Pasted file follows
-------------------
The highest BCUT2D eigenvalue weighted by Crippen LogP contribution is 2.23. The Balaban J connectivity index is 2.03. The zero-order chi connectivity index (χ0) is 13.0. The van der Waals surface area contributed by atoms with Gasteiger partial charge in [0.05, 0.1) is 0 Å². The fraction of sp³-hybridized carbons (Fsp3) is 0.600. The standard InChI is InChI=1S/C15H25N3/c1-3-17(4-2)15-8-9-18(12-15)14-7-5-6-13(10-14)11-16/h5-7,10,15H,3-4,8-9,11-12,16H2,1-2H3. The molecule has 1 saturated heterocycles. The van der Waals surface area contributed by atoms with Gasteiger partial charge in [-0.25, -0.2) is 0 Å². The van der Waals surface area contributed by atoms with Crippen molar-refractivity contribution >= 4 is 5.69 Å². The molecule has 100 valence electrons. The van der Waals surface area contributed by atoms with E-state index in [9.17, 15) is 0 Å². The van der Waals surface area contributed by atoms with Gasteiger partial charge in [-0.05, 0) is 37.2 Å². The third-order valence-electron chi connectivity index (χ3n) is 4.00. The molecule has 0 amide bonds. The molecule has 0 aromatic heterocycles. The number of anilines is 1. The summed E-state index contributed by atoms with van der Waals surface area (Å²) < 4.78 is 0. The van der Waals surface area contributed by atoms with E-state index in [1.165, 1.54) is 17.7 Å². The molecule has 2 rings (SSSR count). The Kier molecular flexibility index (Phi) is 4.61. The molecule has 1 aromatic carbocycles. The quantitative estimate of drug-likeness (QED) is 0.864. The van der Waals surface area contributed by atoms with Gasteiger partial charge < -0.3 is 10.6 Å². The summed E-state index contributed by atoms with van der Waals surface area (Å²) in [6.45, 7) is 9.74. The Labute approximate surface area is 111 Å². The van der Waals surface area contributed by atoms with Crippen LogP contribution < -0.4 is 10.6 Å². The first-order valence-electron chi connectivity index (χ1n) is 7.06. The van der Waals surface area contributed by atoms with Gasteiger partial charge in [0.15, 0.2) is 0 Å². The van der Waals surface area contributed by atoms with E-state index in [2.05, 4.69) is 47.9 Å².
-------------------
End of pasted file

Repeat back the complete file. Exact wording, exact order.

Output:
The highest BCUT2D eigenvalue weighted by Crippen LogP contribution is 2.23. The Balaban J connectivity index is 2.03. The zero-order chi connectivity index (χ0) is 13.0. The van der Waals surface area contributed by atoms with Gasteiger partial charge in [0.05, 0.1) is 0 Å². The fraction of sp³-hybridized carbons (Fsp3) is 0.600. The standard InChI is InChI=1S/C15H25N3/c1-3-17(4-2)15-8-9-18(12-15)14-7-5-6-13(10-14)11-16/h5-7,10,15H,3-4,8-9,11-12,16H2,1-2H3. The molecule has 1 saturated heterocycles. The van der Waals surface area contributed by atoms with Gasteiger partial charge in [-0.25, -0.2) is 0 Å². The van der Waals surface area contributed by atoms with Crippen molar-refractivity contribution >= 4 is 5.69 Å². The molecule has 100 valence electrons. The van der Waals surface area contributed by atoms with E-state index in [9.17, 15) is 0 Å². The van der Waals surface area contributed by atoms with Gasteiger partial charge in [-0.05, 0) is 37.2 Å². The third-order valence-electron chi connectivity index (χ3n) is 4.00. The molecule has 0 amide bonds. The molecule has 0 aromatic heterocycles. The number of anilines is 1. The summed E-state index contributed by atoms with van der Waals surface area (Å²) < 4.78 is 0. The van der Waals surface area contributed by atoms with E-state index in [1.165, 1.54) is 17.7 Å². The molecule has 2 rings (SSSR count). The Kier molecular flexibility index (Phi) is 4.61. The molecule has 1 aromatic carbocycles. The quantitative estimate of drug-likeness (QED) is 0.864. The van der Waals surface area contributed by atoms with Gasteiger partial charge < -0.3 is 10.6 Å². The summed E-state index contributed by atoms with van der Waals surface area (Å²) in [6.45, 7) is 9.74. The Labute approximate surface area is 111 Å². The van der Waals surface area contributed by atoms with Crippen LogP contribution < -0.4 is 10.6 Å². The first-order valence-electron chi connectivity index (χ1n) is 7.06. The van der Waals surface area contributed by atoms with Gasteiger partial charge in [0.15, 0.2) is 0 Å². The van der Waals surface area contributed by atoms with E-state index in [2.05, 4.69) is 47.9 Å².